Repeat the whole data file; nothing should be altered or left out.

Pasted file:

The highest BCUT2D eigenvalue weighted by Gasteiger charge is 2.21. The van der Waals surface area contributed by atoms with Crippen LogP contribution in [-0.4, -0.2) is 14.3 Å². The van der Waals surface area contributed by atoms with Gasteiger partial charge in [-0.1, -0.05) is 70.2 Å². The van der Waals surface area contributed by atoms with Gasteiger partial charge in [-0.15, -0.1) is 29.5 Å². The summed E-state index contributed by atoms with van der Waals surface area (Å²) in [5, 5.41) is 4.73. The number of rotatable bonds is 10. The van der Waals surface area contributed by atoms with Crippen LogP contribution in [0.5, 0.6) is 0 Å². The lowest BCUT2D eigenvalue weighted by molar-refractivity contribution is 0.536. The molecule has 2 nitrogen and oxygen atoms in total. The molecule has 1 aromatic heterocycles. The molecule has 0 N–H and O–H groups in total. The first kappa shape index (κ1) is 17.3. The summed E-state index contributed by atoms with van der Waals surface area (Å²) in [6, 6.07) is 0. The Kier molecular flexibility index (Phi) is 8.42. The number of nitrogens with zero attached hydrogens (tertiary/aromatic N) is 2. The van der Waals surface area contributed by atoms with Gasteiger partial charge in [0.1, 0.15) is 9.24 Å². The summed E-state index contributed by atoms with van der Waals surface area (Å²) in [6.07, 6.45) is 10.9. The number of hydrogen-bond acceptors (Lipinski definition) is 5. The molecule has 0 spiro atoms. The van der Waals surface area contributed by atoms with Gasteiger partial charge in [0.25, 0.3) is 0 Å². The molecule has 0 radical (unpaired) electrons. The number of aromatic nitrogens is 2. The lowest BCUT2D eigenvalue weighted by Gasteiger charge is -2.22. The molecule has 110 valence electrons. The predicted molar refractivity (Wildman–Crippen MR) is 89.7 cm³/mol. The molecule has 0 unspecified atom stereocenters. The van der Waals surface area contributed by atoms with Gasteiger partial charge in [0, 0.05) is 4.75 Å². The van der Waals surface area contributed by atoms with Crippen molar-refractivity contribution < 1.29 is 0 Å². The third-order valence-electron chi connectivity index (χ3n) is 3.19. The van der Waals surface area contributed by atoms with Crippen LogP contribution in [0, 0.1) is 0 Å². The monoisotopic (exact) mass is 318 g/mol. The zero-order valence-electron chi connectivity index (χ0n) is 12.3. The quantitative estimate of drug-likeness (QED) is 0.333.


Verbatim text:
The highest BCUT2D eigenvalue weighted by Gasteiger charge is 2.21. The van der Waals surface area contributed by atoms with Crippen LogP contribution in [-0.4, -0.2) is 14.3 Å². The van der Waals surface area contributed by atoms with Gasteiger partial charge in [-0.1, -0.05) is 70.2 Å². The van der Waals surface area contributed by atoms with Gasteiger partial charge in [-0.15, -0.1) is 29.5 Å². The summed E-state index contributed by atoms with van der Waals surface area (Å²) in [5, 5.41) is 4.73. The number of rotatable bonds is 10. The van der Waals surface area contributed by atoms with Crippen LogP contribution in [0.5, 0.6) is 0 Å². The lowest BCUT2D eigenvalue weighted by molar-refractivity contribution is 0.536. The molecule has 2 nitrogen and oxygen atoms in total. The molecule has 1 aromatic heterocycles. The molecule has 0 N–H and O–H groups in total. The first kappa shape index (κ1) is 17.3. The summed E-state index contributed by atoms with van der Waals surface area (Å²) in [6, 6.07) is 0. The Kier molecular flexibility index (Phi) is 8.42. The number of nitrogens with zero attached hydrogens (tertiary/aromatic N) is 2. The van der Waals surface area contributed by atoms with Gasteiger partial charge in [0.1, 0.15) is 9.24 Å². The summed E-state index contributed by atoms with van der Waals surface area (Å²) in [6.07, 6.45) is 10.9. The number of hydrogen-bond acceptors (Lipinski definition) is 5. The molecule has 0 spiro atoms. The van der Waals surface area contributed by atoms with Gasteiger partial charge in [0.25, 0.3) is 0 Å². The molecule has 0 radical (unpaired) electrons. The number of aromatic nitrogens is 2. The lowest BCUT2D eigenvalue weighted by Gasteiger charge is -2.22. The molecule has 110 valence electrons. The predicted molar refractivity (Wildman–Crippen MR) is 89.7 cm³/mol. The molecule has 0 unspecified atom stereocenters. The van der Waals surface area contributed by atoms with Gasteiger partial charge in [0, 0.05) is 4.75 Å². The van der Waals surface area contributed by atoms with Crippen molar-refractivity contribution < 1.29 is 0 Å². The third-order valence-electron chi connectivity index (χ3n) is 3.19. The van der Waals surface area contributed by atoms with Crippen LogP contribution in [0, 0.1) is 0 Å². The monoisotopic (exact) mass is 318 g/mol. The zero-order valence-electron chi connectivity index (χ0n) is 12.3. The quantitative estimate of drug-likeness (QED) is 0.333.